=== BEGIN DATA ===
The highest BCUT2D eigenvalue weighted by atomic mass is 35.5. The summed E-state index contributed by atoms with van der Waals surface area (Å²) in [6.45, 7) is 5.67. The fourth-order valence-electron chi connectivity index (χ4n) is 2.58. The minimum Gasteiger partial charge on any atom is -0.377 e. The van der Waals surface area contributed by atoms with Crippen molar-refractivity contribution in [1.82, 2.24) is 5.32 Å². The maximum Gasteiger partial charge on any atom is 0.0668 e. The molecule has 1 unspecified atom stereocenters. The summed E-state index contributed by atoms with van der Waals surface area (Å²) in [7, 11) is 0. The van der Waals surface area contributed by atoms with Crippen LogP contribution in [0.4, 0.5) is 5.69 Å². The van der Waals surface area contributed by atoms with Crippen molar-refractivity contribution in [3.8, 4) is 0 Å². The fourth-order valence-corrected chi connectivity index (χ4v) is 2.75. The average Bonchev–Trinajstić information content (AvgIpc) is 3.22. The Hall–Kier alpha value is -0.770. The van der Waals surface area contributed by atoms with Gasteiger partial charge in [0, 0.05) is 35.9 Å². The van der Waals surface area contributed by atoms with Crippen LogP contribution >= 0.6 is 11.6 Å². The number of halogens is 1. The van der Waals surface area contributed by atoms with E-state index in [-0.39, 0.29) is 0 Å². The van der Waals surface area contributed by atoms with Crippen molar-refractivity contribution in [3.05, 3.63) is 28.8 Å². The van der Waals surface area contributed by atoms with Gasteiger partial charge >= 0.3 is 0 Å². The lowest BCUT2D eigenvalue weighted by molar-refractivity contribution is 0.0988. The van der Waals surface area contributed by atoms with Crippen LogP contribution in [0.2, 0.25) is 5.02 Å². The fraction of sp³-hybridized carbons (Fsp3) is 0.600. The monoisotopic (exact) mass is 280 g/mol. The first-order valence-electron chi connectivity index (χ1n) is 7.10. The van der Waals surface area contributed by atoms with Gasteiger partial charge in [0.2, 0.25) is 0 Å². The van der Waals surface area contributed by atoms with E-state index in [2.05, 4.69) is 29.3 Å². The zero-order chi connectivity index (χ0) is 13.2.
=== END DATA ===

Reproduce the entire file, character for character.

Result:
The highest BCUT2D eigenvalue weighted by atomic mass is 35.5. The summed E-state index contributed by atoms with van der Waals surface area (Å²) in [6.45, 7) is 5.67. The fourth-order valence-electron chi connectivity index (χ4n) is 2.58. The minimum Gasteiger partial charge on any atom is -0.377 e. The van der Waals surface area contributed by atoms with Crippen molar-refractivity contribution in [1.82, 2.24) is 5.32 Å². The maximum Gasteiger partial charge on any atom is 0.0668 e. The molecule has 1 unspecified atom stereocenters. The summed E-state index contributed by atoms with van der Waals surface area (Å²) in [7, 11) is 0. The van der Waals surface area contributed by atoms with Crippen LogP contribution in [0.4, 0.5) is 5.69 Å². The van der Waals surface area contributed by atoms with Crippen molar-refractivity contribution in [3.8, 4) is 0 Å². The fourth-order valence-corrected chi connectivity index (χ4v) is 2.75. The average Bonchev–Trinajstić information content (AvgIpc) is 3.22. The Hall–Kier alpha value is -0.770. The van der Waals surface area contributed by atoms with Gasteiger partial charge in [0, 0.05) is 35.9 Å². The van der Waals surface area contributed by atoms with Crippen LogP contribution >= 0.6 is 11.6 Å². The number of halogens is 1. The van der Waals surface area contributed by atoms with E-state index in [-0.39, 0.29) is 0 Å². The van der Waals surface area contributed by atoms with Crippen molar-refractivity contribution in [3.05, 3.63) is 28.8 Å². The van der Waals surface area contributed by atoms with Gasteiger partial charge >= 0.3 is 0 Å². The lowest BCUT2D eigenvalue weighted by molar-refractivity contribution is 0.0988. The van der Waals surface area contributed by atoms with Crippen LogP contribution in [0.2, 0.25) is 5.02 Å². The fraction of sp³-hybridized carbons (Fsp3) is 0.600. The monoisotopic (exact) mass is 280 g/mol. The first-order valence-electron chi connectivity index (χ1n) is 7.10. The van der Waals surface area contributed by atoms with Gasteiger partial charge in [0.2, 0.25) is 0 Å². The van der Waals surface area contributed by atoms with E-state index in [2.05, 4.69) is 29.3 Å². The zero-order chi connectivity index (χ0) is 13.2.